In response to:

Obsessed with Scapegoats and Outcasts from the May 10, 2012 issue

To the Editors:

Peter Green’s dismissal of The Complete Plays of Sophocles [NYR, May 10], an 880-page edition of Sophocles’ seven masterpieces that includes a multi-themed essay about theater in fifth-century-BCE Athens and the translators’ theory and methods, as well as introductions and notes for each drama, which have been widely staged, praised, and anthologized, including in the current third edition of The Norton Anthology of World Literature, may well strike The New York Review’s readership as inappropriately hostile and unsupported by the argument or quotation an open-minded readership expects.

The main focus of the article—Green’s theory that Sophocles wrote Oedipus the King to warn Athens not to question the validity of oracles and the existence of the Olympian gods—has no relevance to the merits of the translations under review. His sweeping negative characterization of the book’s accuracy rests solely on a philologically faulty analysis of eight lines from a choral ode in one play.

Green’s claim, for instance, that my translations—“drunk on wealth” and “is thrown to his doom” (rather than “jumps,” which would suggest he commits suicide)—are not “in the Greek” was not shared in several respects by the modern era’s greatest Sophocles scholar, Richard Jebb, whose translation of these lines reads:

Insolence breeds the tyrant; Insolence, once vainly surfeited on wealth that is not meet, nor good for it, when it hath scaled the topmost ramparts, is hurled to a dire doom, wherein no such service of feet can serve.

The Greek word Jebb translated as “dire doom” connotes an implacable constraint, one that in the Greek worldview may only be imposed by a divinity. I translate huperplasthe as “drunk” rather than “gorged” or “sated” because “drunk” suggests why the tyrant has lost his mental and moral balance in a struggle with whatever or whoever throws him from the ramparts (not rooftops) to which he has climbed.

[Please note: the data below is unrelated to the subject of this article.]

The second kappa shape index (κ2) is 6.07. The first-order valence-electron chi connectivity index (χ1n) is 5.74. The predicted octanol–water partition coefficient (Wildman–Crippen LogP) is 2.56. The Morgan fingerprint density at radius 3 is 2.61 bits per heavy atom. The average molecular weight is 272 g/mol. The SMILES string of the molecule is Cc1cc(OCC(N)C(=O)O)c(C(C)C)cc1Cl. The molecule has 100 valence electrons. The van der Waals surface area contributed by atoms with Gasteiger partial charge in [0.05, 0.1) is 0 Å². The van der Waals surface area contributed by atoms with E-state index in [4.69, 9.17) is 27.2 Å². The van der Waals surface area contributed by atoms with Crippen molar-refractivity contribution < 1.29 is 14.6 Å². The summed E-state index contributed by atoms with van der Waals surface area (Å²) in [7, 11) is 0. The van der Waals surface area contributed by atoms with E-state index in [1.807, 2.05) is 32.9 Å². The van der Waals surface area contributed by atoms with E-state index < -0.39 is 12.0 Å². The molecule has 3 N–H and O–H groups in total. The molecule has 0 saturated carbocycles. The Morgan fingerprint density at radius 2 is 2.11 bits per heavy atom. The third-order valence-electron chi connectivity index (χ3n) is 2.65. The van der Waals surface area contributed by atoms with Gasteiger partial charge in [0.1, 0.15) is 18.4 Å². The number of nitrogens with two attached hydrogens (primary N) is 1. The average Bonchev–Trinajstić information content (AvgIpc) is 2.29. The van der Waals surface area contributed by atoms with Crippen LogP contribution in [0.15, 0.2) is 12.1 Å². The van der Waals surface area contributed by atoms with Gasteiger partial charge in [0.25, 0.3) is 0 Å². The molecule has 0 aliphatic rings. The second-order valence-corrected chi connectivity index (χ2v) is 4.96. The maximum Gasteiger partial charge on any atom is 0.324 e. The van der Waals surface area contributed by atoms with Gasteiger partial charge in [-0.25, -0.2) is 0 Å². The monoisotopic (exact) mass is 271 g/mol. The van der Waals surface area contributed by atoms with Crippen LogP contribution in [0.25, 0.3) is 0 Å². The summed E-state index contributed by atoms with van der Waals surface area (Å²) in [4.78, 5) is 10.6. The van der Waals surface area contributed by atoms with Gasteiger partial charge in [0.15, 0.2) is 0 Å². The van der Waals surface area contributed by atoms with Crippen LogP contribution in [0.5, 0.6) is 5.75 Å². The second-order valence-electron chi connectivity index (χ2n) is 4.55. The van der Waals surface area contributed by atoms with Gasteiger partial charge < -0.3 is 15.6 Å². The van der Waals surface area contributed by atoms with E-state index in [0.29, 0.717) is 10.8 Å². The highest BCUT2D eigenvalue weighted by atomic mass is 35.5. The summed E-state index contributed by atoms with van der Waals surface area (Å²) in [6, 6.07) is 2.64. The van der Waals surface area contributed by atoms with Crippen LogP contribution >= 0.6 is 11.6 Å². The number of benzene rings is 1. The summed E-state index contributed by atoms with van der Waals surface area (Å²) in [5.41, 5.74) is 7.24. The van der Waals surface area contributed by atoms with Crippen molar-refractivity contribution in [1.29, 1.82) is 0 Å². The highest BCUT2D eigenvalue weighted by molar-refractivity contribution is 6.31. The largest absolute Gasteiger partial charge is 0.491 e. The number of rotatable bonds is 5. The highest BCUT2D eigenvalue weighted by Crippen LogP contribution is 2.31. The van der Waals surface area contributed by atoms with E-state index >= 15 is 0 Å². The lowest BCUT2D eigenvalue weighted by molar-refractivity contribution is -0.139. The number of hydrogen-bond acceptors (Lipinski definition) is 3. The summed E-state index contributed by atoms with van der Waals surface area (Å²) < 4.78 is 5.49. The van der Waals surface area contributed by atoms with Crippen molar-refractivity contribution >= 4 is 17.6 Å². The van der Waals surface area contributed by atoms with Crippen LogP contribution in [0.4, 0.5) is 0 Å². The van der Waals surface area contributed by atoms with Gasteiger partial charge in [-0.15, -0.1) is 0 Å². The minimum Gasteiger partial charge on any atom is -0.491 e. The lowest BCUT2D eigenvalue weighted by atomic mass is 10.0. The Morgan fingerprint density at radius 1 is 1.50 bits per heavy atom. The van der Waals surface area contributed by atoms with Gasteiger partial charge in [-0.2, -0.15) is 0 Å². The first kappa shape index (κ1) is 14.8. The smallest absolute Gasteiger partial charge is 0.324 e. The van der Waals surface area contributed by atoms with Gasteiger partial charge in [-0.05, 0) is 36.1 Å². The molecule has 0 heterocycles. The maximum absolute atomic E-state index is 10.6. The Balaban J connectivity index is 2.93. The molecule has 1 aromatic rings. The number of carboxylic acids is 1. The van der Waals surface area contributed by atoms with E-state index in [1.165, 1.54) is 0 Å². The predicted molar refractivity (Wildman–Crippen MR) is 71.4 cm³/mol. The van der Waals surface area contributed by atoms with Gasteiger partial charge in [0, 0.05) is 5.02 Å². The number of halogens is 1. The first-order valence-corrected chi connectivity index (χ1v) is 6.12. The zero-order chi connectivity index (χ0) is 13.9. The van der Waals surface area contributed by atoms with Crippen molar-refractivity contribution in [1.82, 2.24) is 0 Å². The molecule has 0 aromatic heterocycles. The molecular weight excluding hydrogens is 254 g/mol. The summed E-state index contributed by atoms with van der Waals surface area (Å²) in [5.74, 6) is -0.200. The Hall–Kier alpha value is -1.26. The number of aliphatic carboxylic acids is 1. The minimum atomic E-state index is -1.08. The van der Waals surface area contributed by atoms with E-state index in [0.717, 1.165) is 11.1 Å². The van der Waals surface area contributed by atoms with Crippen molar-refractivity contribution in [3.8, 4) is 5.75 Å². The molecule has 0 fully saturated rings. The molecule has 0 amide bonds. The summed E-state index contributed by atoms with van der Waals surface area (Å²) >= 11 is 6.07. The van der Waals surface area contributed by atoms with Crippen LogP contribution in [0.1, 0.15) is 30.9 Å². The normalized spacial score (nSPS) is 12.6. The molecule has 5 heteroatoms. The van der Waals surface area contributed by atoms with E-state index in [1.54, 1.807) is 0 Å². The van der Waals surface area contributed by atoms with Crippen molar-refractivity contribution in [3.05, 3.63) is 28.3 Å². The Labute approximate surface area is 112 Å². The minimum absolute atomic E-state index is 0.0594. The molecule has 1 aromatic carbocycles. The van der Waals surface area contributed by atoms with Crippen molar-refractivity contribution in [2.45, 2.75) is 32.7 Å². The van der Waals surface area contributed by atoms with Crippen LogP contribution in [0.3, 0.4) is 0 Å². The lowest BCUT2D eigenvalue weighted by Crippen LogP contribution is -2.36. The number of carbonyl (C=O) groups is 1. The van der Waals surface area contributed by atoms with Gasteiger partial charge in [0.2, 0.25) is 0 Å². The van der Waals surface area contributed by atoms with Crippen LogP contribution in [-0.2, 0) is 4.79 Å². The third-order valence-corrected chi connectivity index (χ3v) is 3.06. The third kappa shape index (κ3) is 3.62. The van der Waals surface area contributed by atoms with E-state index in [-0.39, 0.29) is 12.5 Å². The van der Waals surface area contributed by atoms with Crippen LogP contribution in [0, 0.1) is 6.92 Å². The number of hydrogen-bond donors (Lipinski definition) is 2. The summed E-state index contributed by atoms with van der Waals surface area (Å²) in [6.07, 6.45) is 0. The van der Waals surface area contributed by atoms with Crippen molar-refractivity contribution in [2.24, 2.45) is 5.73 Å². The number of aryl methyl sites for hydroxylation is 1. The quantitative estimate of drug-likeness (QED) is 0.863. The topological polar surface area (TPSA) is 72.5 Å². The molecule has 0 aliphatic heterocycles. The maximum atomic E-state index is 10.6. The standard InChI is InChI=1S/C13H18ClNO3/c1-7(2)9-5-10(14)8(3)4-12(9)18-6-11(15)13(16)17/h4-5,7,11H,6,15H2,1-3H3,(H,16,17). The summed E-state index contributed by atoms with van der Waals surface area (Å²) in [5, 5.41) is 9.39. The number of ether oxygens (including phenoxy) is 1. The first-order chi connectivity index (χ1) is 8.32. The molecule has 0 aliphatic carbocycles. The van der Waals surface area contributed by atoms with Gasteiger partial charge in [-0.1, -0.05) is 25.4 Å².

Green complains that Scully and I put theatrical performance of Sophocles’ plays ahead of accuracy. We see no reason a translation should not achieve both, which we try to do. The essential disagreement between Green and translators who want their versions to succeed in production has been well stated by Eric Csapo: “In antiquity dramatic poets wrote for dramatic performers, and it is an old, bad habit of traditional philology to suppose otherwise.”

Those interested in our more detailed reply to Green and/or wanting to view extended excerpts from our translations will find both at

Robert Bagg
Worthington, Massachusetts

Peter Green replies:

The emphasis on text actually in performance, and the virtues or shortcomings of translators, Bagg among them, in this respect, was, of course, my own major theme in the concluding section of my essay. Much of what I say there Bagg ignores in his letter; let me just comment very briefly on his complaint regarding my “philologically faulty analysis” of the eight much- debated choral lines I cited from the Oedipus Tyrannus. Bagg seems to be treating Jebb (on whom he relies heavily throughout) as a kind of Vox Dei. Jebb’s additions were as speculative, even if better backed with scholarship, as the next man’s; and in any case he was not in the business, as Bagg would appear to be, of showing Sophocles how he should explain things to a modern audience, e.g., by having “drunk” rather than “gorged” to highlight the tyrant’s psychology. As for “ramparts” vs. “rooftops,” can it have escaped Professor Bagg’s notice that Sophocles in fact mentions neither? Akrótaton simply means “highest point.”

On another matter entirely, Professor Paul Cartledge gently reminds me that with a birthdate for Sophocles, of about 496 or 495, he would in fact have been some thirty years younger than Aeschylus (born circa 525), and perhaps sixteen years older than Euripides (born circa 480).